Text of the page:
First BLM and its £20 million Havas deal, now Naked and Photon and £16.5 million. That's one advantage (probably the only one) of the impending CGT rule change: a rash of deals.
So what should we make of Naked's sale? Inevitable, for starters. Naked's probably sold at the optimum time. Its UK agency still has some credibility (more so with the excellent Will Collin and Ivan Pollard redirected back to London). And its overseas offices, particularly in Australia and the US, are riding the crest of comms strategy's fashionability in those markets.
The "why?" of it seems obvious - £16.5 million is why. Except that there's also an ambitious expansion plan on the back of it. Photon's backing will fuel new offices, probably initially in China, India and Brazil. And here the ambition is to round out the offering (tangibly, rather than hyperbolically - which has been a bit of a Naked weakness in the past). So there'll be investment in evaluation services, brand activation and digital and branded content.
And why Photon? Well, selling to a company that sounds like it makes fertilisers was probably the only credible option if you buy the Naked positioning. Naked could never have sold to one of the big holding companies and still looked its logo in the eye afterwards. If you believe in the challenger brand positioning, then a semblance of independence is crucial.
From Naked's briefing notes on the deal, the partners' preoccupation with this "independence" issue is obvious. Photon's "decentralised philosophy is consistent with Naked's media neutral heritage".
"Unlike the multinational networks, they respect the individual businesses within their portfolio and steer away from consolidation, choosing instead to let each business operate with complete autonomy." And just in case you're still not convinced, Naked is insistent that it will be able to "continue to be a channel agnostic advisor to clients, free from any pressure to upsell or cross sell other businesses within the group".
Crucially, the briefing note asks: "How will this deal affect Naked's unconventional culture?" And the answer they give to their own question: "We believe that Photon embodies much the same culture as Naked, they are misfits who wear ties, we are by and large misfits who wear T-shirts!"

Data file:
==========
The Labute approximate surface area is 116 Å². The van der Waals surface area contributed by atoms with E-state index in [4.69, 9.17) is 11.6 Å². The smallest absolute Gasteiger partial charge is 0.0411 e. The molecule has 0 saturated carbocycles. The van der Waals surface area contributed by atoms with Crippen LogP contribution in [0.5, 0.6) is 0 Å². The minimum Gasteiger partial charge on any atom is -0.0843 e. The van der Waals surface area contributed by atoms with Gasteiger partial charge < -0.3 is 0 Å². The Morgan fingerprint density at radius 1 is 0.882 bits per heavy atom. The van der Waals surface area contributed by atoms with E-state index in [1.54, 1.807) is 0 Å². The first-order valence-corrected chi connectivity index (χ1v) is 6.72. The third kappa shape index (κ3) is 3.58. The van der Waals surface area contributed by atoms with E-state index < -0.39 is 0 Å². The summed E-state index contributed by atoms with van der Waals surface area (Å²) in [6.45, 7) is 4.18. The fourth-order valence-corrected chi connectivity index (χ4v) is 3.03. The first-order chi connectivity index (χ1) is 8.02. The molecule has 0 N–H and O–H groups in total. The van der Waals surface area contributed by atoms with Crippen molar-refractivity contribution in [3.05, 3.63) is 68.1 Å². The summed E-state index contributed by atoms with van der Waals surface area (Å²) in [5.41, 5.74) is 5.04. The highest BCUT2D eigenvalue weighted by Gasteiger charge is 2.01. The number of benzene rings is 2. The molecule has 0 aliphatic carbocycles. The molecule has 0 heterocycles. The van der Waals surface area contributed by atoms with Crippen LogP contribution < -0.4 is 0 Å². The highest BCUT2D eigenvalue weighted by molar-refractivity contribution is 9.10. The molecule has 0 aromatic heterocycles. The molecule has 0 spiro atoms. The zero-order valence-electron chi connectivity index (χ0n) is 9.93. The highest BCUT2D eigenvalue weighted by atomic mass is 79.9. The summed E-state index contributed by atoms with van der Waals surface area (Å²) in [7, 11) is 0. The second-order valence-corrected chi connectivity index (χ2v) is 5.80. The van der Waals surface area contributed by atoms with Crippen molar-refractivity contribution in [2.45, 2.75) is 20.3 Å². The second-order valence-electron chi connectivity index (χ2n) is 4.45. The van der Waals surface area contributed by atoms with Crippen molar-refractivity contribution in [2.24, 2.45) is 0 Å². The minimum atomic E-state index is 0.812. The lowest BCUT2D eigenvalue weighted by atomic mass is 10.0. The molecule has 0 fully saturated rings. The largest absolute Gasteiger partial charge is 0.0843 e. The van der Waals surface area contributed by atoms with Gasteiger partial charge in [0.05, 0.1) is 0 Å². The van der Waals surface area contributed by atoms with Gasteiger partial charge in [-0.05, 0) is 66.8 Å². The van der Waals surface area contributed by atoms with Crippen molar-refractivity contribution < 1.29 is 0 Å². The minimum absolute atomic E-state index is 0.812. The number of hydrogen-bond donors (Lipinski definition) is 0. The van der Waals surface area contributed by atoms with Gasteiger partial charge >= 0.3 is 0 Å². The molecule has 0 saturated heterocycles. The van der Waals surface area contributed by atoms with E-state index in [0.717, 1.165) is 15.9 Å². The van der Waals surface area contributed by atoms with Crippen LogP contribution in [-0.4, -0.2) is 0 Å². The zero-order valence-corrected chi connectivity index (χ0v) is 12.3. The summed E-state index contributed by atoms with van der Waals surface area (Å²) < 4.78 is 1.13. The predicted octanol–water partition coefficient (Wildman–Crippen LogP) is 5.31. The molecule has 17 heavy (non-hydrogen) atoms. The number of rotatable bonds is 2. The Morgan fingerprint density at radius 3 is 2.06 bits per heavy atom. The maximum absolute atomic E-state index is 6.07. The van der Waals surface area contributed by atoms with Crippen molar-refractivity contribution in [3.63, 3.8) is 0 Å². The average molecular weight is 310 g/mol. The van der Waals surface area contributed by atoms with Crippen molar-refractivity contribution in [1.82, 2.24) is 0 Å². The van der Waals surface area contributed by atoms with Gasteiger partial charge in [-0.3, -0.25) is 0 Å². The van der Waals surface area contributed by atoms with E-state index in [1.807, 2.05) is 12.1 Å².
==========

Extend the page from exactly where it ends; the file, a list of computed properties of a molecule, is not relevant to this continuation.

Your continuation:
Yeah, yeah, this jars; it's a bit too contrived now, this shabby-clever badge. And maybe Naked is too project-driven, maybe it is too full of young talent with not enough experience, maybe everyone does comms planning now and it has lost its USP. All of this may be true, but you can't argue that Naked has set an important agenda and created a great business. Crucially Naked is a brand, and there aren't many agencies - media or otherwise - you can say that about. A brand worth £16.5 million seven years after launch.
It's also true that Naked's very existence has helped to force the rest of the UK advertising market to raise its game on communications strategy, to the extent that the discipline has become a crucial and high- profile part of the advertising offer. Not everyone does it very well - and there's a desperate shortage of talent in this sector of the market - but it's a must-have for everyone now.
And while Naked is a brand resolutely shaped, still, by its founders, it nevertheless has values and a culture that could live beyond the earn-out, with some careful marketing.
Despite all its critics over the years - and I distinctly remember Naked being booed when it went up to collect one of Campaign's Media Awards a few years back - the brand has remained interesting and exciting. While the rest of the media market is in danger of slipping back into commodity territory, Naked has continued to surprise. And its energetic international expansion has proved Naked as an export we should be proud of.